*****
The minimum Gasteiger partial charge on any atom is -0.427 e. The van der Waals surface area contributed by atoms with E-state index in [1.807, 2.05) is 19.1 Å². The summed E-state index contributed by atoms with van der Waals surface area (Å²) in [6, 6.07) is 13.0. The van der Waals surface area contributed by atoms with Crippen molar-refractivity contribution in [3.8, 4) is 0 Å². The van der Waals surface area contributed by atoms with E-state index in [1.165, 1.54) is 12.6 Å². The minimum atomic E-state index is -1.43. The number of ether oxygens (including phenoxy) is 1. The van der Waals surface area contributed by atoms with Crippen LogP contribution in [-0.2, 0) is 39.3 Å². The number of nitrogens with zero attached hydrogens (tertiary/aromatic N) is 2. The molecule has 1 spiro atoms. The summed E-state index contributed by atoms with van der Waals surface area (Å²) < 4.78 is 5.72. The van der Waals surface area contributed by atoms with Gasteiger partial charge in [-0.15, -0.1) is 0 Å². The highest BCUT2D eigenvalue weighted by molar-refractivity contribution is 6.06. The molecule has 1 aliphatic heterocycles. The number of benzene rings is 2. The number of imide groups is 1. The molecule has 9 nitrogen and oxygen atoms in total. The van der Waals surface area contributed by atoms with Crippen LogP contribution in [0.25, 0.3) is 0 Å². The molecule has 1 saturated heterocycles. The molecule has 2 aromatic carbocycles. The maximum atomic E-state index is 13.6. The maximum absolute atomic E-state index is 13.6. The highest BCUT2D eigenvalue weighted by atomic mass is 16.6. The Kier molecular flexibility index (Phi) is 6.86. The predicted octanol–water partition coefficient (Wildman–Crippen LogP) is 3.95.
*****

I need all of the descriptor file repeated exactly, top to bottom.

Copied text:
The minimum Gasteiger partial charge on any atom is -0.427 e. The van der Waals surface area contributed by atoms with E-state index in [1.807, 2.05) is 19.1 Å². The summed E-state index contributed by atoms with van der Waals surface area (Å²) in [6, 6.07) is 13.0. The van der Waals surface area contributed by atoms with Crippen molar-refractivity contribution in [3.8, 4) is 0 Å². The van der Waals surface area contributed by atoms with E-state index in [1.165, 1.54) is 12.6 Å². The minimum atomic E-state index is -1.43. The number of ether oxygens (including phenoxy) is 1. The van der Waals surface area contributed by atoms with Crippen LogP contribution in [-0.2, 0) is 39.3 Å². The number of nitrogens with zero attached hydrogens (tertiary/aromatic N) is 2. The molecule has 1 spiro atoms. The summed E-state index contributed by atoms with van der Waals surface area (Å²) < 4.78 is 5.72. The van der Waals surface area contributed by atoms with Gasteiger partial charge in [-0.15, -0.1) is 0 Å². The highest BCUT2D eigenvalue weighted by molar-refractivity contribution is 6.06. The molecule has 1 aliphatic heterocycles. The number of benzene rings is 2. The number of imide groups is 1. The molecule has 9 nitrogen and oxygen atoms in total. The van der Waals surface area contributed by atoms with Crippen LogP contribution in [0.25, 0.3) is 0 Å². The molecule has 1 saturated heterocycles. The molecule has 2 aromatic carbocycles. The maximum atomic E-state index is 13.6. The maximum absolute atomic E-state index is 13.6. The highest BCUT2D eigenvalue weighted by atomic mass is 16.6. The Kier molecular flexibility index (Phi) is 6.86. The predicted octanol–water partition coefficient (Wildman–Crippen LogP) is 3.95.